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First American founders gratified by success

By Eric Fleischauer · 340-2435

What a ride it has been for the founding directors of First American Bank, soon to be acquired by RBC Centura.

The close-knit group of men congregated every Saturday at the 237 Johnston St. S.E. building when it opened in 1981, sipping coffee, trading war stories and planning.

The original directors included Lynn C. Fowler, then district manager of South Central Bell, later to become mayor; Allen Hamilton, president of Hamilton & Riggs Agency; James Hurst, an officer at Gobble-Fite Lumber Co.; dentist Lloyd Nix; Bill Sexton, owner of Sexton Industrial Uniforms; Rhea Greenwell, president of G&W Asphalt; lawyer Bob Harris; lawyer Jon Moores; R.W. “Bud” Orr Jr., an oil distributor; Barrett C. Shelton Jr., then general manager of The Daily; and jeweler Jimmy D. Smith. Jim Gregory joined the board as the bank’s first chief executive officer.

Their Saturday morning planning must have worked. Capitalized with $1.6 million, the first shares sold for $10 each. Almost all of the 317 shareholders were from Decatur.

By the end of 1996, the value of those initial shareholder investments had increased by a multiple of 11.

The bank had assets of $15 million in 1982. By 1992, it had reached $129 million.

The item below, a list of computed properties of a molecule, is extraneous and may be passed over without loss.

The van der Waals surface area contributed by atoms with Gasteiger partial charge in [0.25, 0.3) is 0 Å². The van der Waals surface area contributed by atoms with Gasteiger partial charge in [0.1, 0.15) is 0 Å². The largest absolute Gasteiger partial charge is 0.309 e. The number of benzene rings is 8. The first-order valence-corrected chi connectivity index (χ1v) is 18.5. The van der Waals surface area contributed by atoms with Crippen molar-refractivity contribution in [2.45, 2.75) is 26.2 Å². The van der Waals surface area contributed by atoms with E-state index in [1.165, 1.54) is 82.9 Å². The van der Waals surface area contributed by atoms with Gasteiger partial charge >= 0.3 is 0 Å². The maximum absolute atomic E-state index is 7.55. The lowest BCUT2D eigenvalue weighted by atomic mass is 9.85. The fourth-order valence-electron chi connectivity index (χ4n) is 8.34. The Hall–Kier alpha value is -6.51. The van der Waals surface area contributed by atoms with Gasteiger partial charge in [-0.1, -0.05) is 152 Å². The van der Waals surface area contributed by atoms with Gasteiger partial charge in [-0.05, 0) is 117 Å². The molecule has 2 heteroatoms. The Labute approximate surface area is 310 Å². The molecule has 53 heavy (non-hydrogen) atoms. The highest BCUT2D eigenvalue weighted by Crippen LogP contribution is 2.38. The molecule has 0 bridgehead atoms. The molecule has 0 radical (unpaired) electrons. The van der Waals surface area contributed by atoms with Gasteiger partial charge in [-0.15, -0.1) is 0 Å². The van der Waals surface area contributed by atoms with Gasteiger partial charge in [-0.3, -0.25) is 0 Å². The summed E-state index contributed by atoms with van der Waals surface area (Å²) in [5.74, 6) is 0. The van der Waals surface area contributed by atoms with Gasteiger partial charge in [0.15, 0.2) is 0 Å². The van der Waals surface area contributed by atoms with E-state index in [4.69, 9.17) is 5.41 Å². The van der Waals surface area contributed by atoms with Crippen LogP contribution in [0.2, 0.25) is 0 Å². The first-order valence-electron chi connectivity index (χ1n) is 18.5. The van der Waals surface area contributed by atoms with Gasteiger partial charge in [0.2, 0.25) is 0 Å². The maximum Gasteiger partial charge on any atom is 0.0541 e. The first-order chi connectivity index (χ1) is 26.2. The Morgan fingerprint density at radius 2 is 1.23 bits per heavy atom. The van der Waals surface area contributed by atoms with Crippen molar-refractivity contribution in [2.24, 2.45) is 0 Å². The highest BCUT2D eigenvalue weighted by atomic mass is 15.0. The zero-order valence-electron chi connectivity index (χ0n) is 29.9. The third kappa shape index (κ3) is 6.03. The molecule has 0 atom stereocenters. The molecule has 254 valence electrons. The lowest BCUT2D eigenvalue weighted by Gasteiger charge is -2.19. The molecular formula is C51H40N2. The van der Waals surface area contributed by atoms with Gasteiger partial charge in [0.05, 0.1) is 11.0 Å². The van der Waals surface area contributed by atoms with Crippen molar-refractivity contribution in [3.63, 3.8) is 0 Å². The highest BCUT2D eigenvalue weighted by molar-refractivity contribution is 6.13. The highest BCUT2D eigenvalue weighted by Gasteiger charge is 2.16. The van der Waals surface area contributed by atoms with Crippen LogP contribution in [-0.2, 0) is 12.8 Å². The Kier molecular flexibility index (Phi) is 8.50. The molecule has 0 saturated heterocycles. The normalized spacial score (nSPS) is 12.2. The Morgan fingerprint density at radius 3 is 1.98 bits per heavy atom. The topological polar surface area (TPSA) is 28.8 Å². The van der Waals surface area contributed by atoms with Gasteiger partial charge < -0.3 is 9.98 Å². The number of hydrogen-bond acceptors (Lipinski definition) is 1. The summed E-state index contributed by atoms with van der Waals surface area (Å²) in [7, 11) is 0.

In July 1997, the bank announced that Birmingham-based Alabama National BancCorp would acquire First American in a stock exchange.

Alabama National’s shares, worth $22 each when it acquired First American, were trading at $77 on Thursday, after RBC Centura announced its plan to acquire the company.

“When we first formed this bank back in 1981, we had a group of directors and employees committed to providing excellent service,” Fowler said Thursday. “It’s rewarding to see how that concept has developed. I’m sure the level of service will continue in the future.”

Harris said he expects First American’s legacy to continue after the merger.

“I understand that one of the very significant features of the transaction was the competence of our management people, the First American group,” Harris said.

“That gives me reason to think that probably they recognize the value of the kind of operation we’ve put in place over the years and that they’ll try to maintain it.”

Harris said he will feel a tinge of sadness when First American signs come down and RBC signs go up, but also gratification.

“I’ll always enjoy the recollection that we started with an idea and made it into a reality.”

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